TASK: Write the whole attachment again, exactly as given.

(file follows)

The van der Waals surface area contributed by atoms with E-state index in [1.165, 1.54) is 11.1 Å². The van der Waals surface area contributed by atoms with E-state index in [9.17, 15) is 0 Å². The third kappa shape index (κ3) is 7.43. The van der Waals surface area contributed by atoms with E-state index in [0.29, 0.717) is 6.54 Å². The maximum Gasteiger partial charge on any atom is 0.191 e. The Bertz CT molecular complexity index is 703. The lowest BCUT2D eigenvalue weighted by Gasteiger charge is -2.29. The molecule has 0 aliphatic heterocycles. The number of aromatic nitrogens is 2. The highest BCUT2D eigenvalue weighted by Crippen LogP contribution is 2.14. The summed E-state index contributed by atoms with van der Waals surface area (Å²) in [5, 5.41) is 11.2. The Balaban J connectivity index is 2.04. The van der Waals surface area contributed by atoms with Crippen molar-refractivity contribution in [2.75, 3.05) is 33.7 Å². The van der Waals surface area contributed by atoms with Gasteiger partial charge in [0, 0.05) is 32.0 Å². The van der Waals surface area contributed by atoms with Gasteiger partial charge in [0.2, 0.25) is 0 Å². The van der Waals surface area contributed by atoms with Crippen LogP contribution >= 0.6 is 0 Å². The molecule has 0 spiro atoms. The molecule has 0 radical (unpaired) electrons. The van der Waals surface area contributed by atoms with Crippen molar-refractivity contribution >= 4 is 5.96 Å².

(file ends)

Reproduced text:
The van der Waals surface area contributed by atoms with E-state index in [1.165, 1.54) is 11.1 Å². The van der Waals surface area contributed by atoms with E-state index in [9.17, 15) is 0 Å². The third kappa shape index (κ3) is 7.43. The van der Waals surface area contributed by atoms with E-state index in [0.29, 0.717) is 6.54 Å². The maximum Gasteiger partial charge on any atom is 0.191 e. The Bertz CT molecular complexity index is 703. The lowest BCUT2D eigenvalue weighted by Gasteiger charge is -2.29. The molecule has 0 aliphatic heterocycles. The number of aromatic nitrogens is 2. The highest BCUT2D eigenvalue weighted by Crippen LogP contribution is 2.14. The summed E-state index contributed by atoms with van der Waals surface area (Å²) in [5, 5.41) is 11.2. The Balaban J connectivity index is 2.04. The van der Waals surface area contributed by atoms with Crippen molar-refractivity contribution in [2.75, 3.05) is 33.7 Å². The van der Waals surface area contributed by atoms with Gasteiger partial charge in [0, 0.05) is 32.0 Å². The van der Waals surface area contributed by atoms with Gasteiger partial charge in [0.2, 0.25) is 0 Å². The van der Waals surface area contributed by atoms with Crippen LogP contribution >= 0.6 is 0 Å². The molecule has 0 spiro atoms. The molecule has 0 radical (unpaired) electrons. The van der Waals surface area contributed by atoms with Crippen molar-refractivity contribution >= 4 is 5.96 Å².